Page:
Tell ‘em Why you mad

I met Ashley Wright randomly on Facebook. She friended me and we quickly bonded over being mothers of color who had a similar parenting style and were breastfeeding. I admire her. Her post below was written after a Wet- Nursing photo was posted on The Bad-ass Breast feeder. Nothing was wrong with the photo its self. Yet the comments that came after of how beautiful the picture was and the unity that came with it, showed there was a Huge disconnect. In response The Bad-ass Breast feeder apologize to the black community about the pain it may have brought. That didn’t go over well either. She was told how it was racist to call black people black ( which is news to me). Oh and the comments of how nothing was offensive and people need to get over it poured in. Then it turned into well the woman wasn’t a slave she was a paid wet-nurse. Which was supposed to some how suppose to change the situation. This is when Ashley called me and we talked for a good hour. She wrote her response as we talked and then read it to me. I had to even stop and pause as she read it. Yet her words are true and I had to share.

 

As a Black Woman the picture alone is not offensive. The ignorance and hate which brought about her displayed action in the photo is; and certainly doesn’t depict unity as which was first thought by the admin whose intent was only to share love.

Since many of you all cannot think back to what it was like to be Black in 1910, and as displayed have no freaking clue from the lack of color I see in the strand, please allow me to shed some light and information. As a daughter of a father who was born in the 1940s, who picked cotton in Mississippi (segregation still existed at this time), whose mother (my grandmother) was “The Help”, a “disgusting” job as she called it, I have been told many stories of how WE were mistreated, misguided, hated and unappreciated. We were low class, matter of fact not even considered human beings, only able to occupy “professions” that they allowed us to have to make us believe we were providing for our families by paying back debts of working in the fields and in homes. Yes, you read me correctly. Paying back debts from working in the fields. You see, when we were allegedly set free, the white man had to find ways to keep us put. That meant, continuing to work for the tools and clothes that were given to us, the produce that we had previously eaten the years before and not to mention the straws of hay and sheds that some of us were so fortunate to have slept in. Many times being a wet nurse was the only thing the older Black women could do and were forced to do to pay back debts and be a contributor; as they were too slow to be outside and too ugly to help out in the house. They simply weren’t allowed to just grow old. Oh no, definitely not going to waste any man power in any area, so put the old cow to be a wet nurse.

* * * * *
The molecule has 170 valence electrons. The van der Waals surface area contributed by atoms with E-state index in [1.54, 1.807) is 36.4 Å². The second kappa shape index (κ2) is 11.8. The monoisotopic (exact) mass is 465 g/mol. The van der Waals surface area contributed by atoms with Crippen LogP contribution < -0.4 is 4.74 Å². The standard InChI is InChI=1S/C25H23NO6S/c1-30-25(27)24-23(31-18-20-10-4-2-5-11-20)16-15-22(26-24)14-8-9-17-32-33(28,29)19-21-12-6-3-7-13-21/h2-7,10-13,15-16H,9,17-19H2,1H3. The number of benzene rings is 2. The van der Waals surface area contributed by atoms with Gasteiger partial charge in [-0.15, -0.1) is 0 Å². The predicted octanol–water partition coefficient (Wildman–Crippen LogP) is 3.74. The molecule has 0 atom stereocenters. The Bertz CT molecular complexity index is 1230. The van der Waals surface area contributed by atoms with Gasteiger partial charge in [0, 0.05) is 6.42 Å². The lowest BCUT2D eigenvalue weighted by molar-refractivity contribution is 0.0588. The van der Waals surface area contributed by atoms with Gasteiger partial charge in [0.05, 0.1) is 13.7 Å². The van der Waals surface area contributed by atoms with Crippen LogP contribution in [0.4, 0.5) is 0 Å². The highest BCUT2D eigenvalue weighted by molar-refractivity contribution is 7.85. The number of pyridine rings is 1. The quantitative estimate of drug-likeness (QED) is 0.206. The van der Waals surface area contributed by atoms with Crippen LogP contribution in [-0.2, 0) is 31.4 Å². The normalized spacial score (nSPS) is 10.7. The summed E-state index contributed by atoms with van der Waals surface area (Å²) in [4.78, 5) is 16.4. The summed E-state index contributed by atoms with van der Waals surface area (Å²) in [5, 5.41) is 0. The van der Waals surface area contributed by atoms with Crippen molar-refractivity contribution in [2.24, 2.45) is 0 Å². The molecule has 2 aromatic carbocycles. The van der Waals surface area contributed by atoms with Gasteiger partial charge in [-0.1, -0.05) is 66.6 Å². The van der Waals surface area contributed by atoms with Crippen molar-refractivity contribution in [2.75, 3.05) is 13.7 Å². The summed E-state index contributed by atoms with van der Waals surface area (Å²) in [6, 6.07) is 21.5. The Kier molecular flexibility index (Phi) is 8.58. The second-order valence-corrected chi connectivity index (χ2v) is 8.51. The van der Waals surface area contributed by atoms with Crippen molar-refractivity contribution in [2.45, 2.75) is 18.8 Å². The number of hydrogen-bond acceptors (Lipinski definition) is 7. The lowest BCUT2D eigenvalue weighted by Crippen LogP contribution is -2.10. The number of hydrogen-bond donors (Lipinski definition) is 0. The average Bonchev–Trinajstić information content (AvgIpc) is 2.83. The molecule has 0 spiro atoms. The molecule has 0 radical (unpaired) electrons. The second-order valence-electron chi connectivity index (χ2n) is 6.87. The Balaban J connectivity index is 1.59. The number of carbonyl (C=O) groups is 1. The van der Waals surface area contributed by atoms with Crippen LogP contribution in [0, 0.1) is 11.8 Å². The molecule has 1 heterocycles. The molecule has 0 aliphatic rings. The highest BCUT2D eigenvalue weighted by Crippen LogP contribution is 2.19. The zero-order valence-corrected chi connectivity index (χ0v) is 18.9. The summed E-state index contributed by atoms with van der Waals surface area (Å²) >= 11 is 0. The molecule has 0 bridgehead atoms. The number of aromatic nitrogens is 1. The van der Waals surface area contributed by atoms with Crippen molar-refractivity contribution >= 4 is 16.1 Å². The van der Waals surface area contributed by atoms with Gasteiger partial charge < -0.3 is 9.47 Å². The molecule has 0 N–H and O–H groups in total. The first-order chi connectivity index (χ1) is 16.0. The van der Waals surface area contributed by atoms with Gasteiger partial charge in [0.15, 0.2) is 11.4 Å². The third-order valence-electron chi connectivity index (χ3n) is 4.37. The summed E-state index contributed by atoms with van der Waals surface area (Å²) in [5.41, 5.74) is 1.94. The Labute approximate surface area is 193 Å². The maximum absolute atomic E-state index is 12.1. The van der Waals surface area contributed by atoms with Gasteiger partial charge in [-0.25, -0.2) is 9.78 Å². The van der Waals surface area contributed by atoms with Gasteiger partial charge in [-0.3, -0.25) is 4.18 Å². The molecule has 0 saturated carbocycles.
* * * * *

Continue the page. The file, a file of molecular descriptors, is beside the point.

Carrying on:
Most times, photos of Blacks back then, were to show off the owner’s slaves and Black workers. They were trophies, prize winning, domesticated, bred, livestock not wonderful people who came into their life to help out around the house and voluntarily care for the children. In 1910 there was no unity of black and white. The only thing the people stood united on then, was the fact that Blacks are dumb niggers who have to be controlled.

So the reason for the uproar and the continued offense is not the photo. We all can appreciate history and the simple act of breastfeeding. What we, Blacks, have a hard time swallowing is the fact, apparent from the comments, is the continued action, a continued mindset, a continued hate, a continued wakeup call that my white “friends” may simply go home and write some of the same comments some of you all have; projecting superiority, ignorance and racism well into 2013. This is the pain of a Black woman and an even deeper fear for a Black mother as she strives to teach no color lines yet awareness with a simple phrase of “they don’t really like you and they wont ever understand”.

 

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More of Ashley here

4 thoughts on “Tell ‘em Why you mad

  1. Ashley there is no one like you I will stand behind you always. Even if we don’t see eye to eye on a matter. Continue to be who God has made you no matter what the people say. PRESS!!!!

  2. I saw the thread, and even as a white woman many of the comments were heartbreaking at best and stomach churning at worst. I understand that I can never “get” what its like, all I can do is offer my sympathy to people who are mistreated because of their skin color and do my best to be understanding of the fact that their life isn’t like mine. It would be pretty to think that there are no challenges to anyone anymore because of their skin color, but that’s not the case unfortunately. I look forward to a day when skin color truly doesn’t matter to anyone anywhere and the heritage and past of any race can be observed and when appropriate celebrated without creating a debate, but we have a long way to go.

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